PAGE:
A school bus at Grossmont High School. Photo by Chris Stone
A school bus at Grossmont High School. Photo by Chris Stone

Police detained and released four Grossmont High School students after school officials requested assistance during a lunchtime protest targeting the school’s dress code Monday, a district official said.

When the lunch bell rang, students outside protesting refused to return to class, a Grossmont Union High School District representative said in a tweet.

The protest “escalated,” said Collin McGlashen, district public information officer, and a “secure campus” code was issued. School officials called law enforcement and the police remained on campus to “ensure an orderly return” to the school day, he added.

An NBC 7 helicopter recorded a portion of the protest shortly after McGlashen’s 12:40 p.m. public update on Twitter. Between 50 and 75 students can be seen on video standing near the entrance of the school, some attempting to hang a large banner.

The news channel reported “nearly a dozen” police vehicles were posted near the entrance. Four students were detained and released later on Monday, McGlashen tweeted around 3 p.m.

According to a petition on Change.org — with nearly 2,300 signatures – – the event at Grossmont High follows a series of pushbacks from students in the district about the dress code. The protest follows a district email recently sent to students reminding them of appropriate school wear and “to maintain a safe environment in the school,” Mari Da Silva, the petition’s organizer, said quoting the school.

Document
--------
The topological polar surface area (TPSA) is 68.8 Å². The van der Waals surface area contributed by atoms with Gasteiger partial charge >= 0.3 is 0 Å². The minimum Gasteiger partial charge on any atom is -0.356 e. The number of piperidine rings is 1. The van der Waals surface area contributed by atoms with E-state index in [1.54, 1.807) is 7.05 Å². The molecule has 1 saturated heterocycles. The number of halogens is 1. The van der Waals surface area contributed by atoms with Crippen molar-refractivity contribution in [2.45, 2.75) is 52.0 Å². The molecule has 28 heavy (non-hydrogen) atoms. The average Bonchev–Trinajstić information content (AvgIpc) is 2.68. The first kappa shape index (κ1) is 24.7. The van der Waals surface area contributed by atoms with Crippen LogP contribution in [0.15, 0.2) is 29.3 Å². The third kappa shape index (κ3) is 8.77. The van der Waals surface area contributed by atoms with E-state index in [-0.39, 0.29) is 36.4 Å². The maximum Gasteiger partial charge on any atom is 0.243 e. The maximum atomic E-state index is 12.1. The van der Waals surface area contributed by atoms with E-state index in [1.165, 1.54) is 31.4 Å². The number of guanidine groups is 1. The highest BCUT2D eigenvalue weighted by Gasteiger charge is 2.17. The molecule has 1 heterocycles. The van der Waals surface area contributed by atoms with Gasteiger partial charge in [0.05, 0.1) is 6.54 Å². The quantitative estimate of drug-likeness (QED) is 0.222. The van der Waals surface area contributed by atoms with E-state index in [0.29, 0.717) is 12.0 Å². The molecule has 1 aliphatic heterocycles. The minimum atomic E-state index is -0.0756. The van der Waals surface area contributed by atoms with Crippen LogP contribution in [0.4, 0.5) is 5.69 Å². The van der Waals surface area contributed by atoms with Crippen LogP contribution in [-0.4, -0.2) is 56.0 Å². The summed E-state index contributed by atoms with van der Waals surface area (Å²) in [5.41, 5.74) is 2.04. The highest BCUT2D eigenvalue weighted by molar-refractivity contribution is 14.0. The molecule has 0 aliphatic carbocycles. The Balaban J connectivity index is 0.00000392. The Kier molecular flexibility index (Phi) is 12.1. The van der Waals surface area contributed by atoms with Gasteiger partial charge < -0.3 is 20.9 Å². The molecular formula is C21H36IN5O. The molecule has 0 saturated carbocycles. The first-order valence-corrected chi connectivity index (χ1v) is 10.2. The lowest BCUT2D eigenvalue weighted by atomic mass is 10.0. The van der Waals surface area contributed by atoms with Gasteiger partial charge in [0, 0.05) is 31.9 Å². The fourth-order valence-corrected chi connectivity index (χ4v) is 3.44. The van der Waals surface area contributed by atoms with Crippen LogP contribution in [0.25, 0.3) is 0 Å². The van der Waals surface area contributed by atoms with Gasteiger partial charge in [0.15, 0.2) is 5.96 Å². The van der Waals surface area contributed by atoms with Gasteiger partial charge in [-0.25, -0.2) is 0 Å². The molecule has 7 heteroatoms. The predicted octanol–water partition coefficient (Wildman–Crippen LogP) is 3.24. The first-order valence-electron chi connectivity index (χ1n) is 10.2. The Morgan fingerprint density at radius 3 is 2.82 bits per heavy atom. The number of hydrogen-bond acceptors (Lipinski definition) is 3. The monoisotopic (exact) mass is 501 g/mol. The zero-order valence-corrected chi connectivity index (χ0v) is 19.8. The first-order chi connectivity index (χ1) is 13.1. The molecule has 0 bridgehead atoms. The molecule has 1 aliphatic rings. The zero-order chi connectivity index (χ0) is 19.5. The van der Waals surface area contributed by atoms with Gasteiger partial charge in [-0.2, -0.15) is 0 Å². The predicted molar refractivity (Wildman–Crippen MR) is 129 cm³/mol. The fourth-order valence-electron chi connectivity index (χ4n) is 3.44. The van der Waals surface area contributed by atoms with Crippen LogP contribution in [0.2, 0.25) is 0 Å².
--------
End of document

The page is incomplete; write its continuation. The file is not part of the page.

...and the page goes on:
Grossmont Union High School District prohibits: oversized or form-fitting clothing, including extra long shirts, sleeveless garments, pants without finished edges and a fitted waist and crotch, spaghetti straps/strapless/single- sleeve/off shoulder/halter/tube shirts or dresses, excessively low-cut garments (no cleavage showing), shirts that do not cover the back entirely, shirts not long enough to tuck in, slippers and pajamas, micro-mini skirts, dresses, and short shorts, wallet or waist chains, and spiked jewelry.

“It is September in San Diego and the heat is still not dying down,” Da Silva writes on Change.org. “Students are going to dress to the weather so they can be comfortable to learn, that is a safe learning environment.”

Da Silva said the dress code also unfairly targets female or feminine- dressing students and “enforces shame in our bodies.”